The Original of Nov. 13, 1939, contained an article titled: "Art Classes Make Christmas Cards From Stretched Film." It went on to say Christmas cards made from film are quite in style now, so the art classes are making them that way. It added they were usually made from linoleum blocks and put under a press, but by making them from film the work is made easier and the card prettier.
Silk screen is used in the process. The silk is tacked over a wood frame at the upper or lower edge of the frame on either the right or left side, leaving one end and one side loose, enabling a worker to grab the loose end or tightening down to the frame with one hand while he is tacking with the other. The silk is stretched over the frame in a drum-like manner and as the work progresses, the worker must use his own judgment in the stretching of the silk as to which direction and how strenuously he will pull while tacking. The idea is to be very careful to have absolutely no wrinkles. After the process is completed, the screen must be bathed in cold water, and allowed to dry. The article stated this would draw the silk screen even more tightly over the frame. The wooden frame screen is fastened to the base with hinges, and the frame must be counter-balanced with a weight and pully.
The story went on the say a sharp knife is used for cutting the film out. A clean screen must be used too. The film is always examined before putting the adhering on it. (The adhering is a liquid put on the film to make the picture.) When a large space is cut in the film, a hole is punched in the background paper to allow air to escape and prevent air bubbles in the film.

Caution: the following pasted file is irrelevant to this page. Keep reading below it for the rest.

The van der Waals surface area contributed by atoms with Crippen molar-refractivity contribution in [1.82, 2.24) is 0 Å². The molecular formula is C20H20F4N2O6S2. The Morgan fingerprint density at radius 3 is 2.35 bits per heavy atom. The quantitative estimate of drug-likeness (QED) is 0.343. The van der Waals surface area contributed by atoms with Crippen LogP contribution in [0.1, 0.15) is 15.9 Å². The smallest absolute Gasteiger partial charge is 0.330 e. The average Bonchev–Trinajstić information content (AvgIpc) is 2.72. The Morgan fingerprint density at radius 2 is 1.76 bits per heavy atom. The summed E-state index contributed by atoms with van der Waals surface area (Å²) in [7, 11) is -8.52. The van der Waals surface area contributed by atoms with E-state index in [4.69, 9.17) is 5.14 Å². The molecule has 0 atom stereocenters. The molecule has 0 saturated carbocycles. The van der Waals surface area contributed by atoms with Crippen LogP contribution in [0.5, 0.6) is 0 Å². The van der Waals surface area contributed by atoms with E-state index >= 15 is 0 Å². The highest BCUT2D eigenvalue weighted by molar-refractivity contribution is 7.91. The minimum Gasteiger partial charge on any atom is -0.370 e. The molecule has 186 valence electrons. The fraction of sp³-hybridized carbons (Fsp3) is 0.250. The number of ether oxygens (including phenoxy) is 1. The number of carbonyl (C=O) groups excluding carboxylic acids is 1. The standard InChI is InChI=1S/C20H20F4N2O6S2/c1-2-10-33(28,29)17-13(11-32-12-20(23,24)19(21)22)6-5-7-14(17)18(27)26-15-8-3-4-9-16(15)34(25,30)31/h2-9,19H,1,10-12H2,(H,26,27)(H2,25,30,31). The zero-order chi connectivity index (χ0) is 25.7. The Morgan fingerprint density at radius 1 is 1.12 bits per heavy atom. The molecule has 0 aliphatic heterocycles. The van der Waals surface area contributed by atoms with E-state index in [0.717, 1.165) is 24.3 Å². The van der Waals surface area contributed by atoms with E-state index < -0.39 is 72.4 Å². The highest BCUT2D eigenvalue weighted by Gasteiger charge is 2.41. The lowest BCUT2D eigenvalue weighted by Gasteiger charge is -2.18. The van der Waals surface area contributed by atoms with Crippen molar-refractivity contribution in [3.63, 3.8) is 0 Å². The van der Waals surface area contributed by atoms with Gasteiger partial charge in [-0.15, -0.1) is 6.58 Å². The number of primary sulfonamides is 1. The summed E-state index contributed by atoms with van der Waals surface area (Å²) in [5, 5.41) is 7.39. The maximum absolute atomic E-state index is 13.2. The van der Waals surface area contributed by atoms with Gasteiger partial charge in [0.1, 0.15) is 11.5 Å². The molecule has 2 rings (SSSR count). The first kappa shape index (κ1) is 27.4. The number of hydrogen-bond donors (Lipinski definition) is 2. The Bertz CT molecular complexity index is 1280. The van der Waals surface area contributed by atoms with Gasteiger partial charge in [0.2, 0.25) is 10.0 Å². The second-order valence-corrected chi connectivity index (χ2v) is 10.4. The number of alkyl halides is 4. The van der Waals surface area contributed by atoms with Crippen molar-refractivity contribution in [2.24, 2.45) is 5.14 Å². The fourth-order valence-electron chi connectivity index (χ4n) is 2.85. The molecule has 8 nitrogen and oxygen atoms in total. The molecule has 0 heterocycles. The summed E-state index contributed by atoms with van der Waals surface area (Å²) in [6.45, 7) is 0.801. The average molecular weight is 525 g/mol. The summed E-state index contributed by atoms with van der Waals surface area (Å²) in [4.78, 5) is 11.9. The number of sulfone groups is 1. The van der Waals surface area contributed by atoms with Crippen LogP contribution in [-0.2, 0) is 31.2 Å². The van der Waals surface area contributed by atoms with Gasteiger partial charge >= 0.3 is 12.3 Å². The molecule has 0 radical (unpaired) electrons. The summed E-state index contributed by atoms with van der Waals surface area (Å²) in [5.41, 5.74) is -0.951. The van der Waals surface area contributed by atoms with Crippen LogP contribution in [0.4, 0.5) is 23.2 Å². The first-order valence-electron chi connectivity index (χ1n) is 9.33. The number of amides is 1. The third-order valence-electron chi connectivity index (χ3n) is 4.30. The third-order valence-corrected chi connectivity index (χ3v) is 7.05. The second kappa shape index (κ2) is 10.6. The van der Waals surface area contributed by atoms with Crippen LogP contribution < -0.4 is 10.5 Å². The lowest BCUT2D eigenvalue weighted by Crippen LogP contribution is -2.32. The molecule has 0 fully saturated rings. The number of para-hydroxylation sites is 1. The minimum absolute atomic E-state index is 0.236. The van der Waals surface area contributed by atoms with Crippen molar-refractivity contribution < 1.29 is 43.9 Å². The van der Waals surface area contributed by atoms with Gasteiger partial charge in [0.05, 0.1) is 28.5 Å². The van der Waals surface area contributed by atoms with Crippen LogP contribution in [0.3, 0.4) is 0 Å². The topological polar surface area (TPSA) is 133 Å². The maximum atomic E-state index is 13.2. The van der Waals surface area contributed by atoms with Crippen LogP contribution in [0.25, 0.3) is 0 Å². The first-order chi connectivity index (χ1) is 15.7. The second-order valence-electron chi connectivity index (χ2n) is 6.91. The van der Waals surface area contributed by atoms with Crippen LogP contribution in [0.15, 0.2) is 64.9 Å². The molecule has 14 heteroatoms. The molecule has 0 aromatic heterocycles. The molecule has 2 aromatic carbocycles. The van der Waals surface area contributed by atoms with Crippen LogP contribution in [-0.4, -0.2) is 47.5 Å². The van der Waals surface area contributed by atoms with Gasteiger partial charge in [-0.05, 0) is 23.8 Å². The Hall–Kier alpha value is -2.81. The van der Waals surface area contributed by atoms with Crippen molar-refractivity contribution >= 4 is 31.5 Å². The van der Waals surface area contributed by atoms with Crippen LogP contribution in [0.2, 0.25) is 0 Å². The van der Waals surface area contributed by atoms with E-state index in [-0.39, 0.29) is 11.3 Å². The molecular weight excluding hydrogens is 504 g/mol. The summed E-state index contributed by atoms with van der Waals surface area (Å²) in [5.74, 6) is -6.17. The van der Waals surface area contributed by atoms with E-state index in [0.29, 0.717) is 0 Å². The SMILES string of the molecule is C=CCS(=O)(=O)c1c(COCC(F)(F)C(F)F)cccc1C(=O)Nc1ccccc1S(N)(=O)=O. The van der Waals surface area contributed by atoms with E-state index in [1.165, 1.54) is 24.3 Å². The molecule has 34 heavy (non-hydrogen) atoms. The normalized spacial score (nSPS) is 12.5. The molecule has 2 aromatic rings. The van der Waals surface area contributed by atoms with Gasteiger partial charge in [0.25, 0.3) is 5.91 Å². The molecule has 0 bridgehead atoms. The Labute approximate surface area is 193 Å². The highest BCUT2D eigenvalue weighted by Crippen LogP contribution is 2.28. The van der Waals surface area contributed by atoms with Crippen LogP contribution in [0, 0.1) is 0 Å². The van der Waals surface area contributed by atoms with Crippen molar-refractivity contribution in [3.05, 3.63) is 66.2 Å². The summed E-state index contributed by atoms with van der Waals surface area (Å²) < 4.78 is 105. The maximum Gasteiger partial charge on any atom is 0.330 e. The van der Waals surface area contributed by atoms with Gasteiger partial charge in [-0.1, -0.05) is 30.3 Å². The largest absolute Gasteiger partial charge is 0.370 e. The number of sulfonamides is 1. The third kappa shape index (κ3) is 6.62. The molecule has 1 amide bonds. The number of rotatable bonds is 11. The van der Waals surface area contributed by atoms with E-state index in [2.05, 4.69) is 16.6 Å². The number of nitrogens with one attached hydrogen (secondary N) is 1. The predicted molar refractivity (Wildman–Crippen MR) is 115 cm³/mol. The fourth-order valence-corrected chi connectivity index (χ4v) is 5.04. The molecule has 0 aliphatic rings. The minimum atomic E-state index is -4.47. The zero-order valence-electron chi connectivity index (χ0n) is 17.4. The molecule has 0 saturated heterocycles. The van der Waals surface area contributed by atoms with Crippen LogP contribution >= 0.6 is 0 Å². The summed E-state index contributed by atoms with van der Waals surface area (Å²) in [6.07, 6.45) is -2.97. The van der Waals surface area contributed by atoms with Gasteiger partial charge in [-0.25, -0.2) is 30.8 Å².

Mr. Rupp played old war tunes on the piano during the long home room period last Wednesday for the following rooms: Miss Pattin's, Miss Reader's and Miss Weber's.
Football programs, different from any that has ever been originated from Marietta High School were to be sold to all students, with the price to be 10 cents, tax included.
Composed of 16 jam-packed pages, these programs, on white antique finished paper, were to serve not as a one-game program, but as a lasting souvenir of the 1939 Marietta High School Football squad.
The programs contained 21 individual pictures of Marietta players, and for the benefit of autograph seekers, the entire squad was to meet in a room the following Monday to autograph programs.
Many other special features, such as records of all Parkersburg-Marietta games since 1903, a full page story of football, the complete line-up of both teams, squad pictures of the opposing coaches, were also contained in the programs.
The Ohio Theater (then on Second Street) advertized the following movies: Thurs-Friday, Nov. 16-17: Jane Withers and the Ritz Brothers in "Pack Up Your Troubles. Also Randolph Scott and Margaret Lindsey in "20,000 Men a Year."
Starting Saturday, Nov.18: Gary Cooper, David Nevin, and Andrea Leeds in "The Real Glory." Continuous Shows Saturdays, Sundays, Wednesdays and holidays.
The Editorial Board for the paper that year included: Sheldon K. Beren, Editor-in-Chief; Grant Drennen, Feature Editor; James Heyrock, Sports Editor; Keith Lauer, Columnist and Eschange'; Bill Hathaway, Proofreader; Jean Sprague, News Editor; Beatrice Kremer, Editorial Advisor.
We no longer have the Delta Queen making waves on the Ohio River, but the largest boat on any of the rivers, the American Queen, made an entry twice, and it is impressive. I saw the interior of the queen on television, and it has an interior nicer than any boat I've ever seen. It is fabulous. The boat will return today, and the captain really likes Marietta.
Joan Pritchard is a longtime columnist for The Parkersburg News & Sentinel.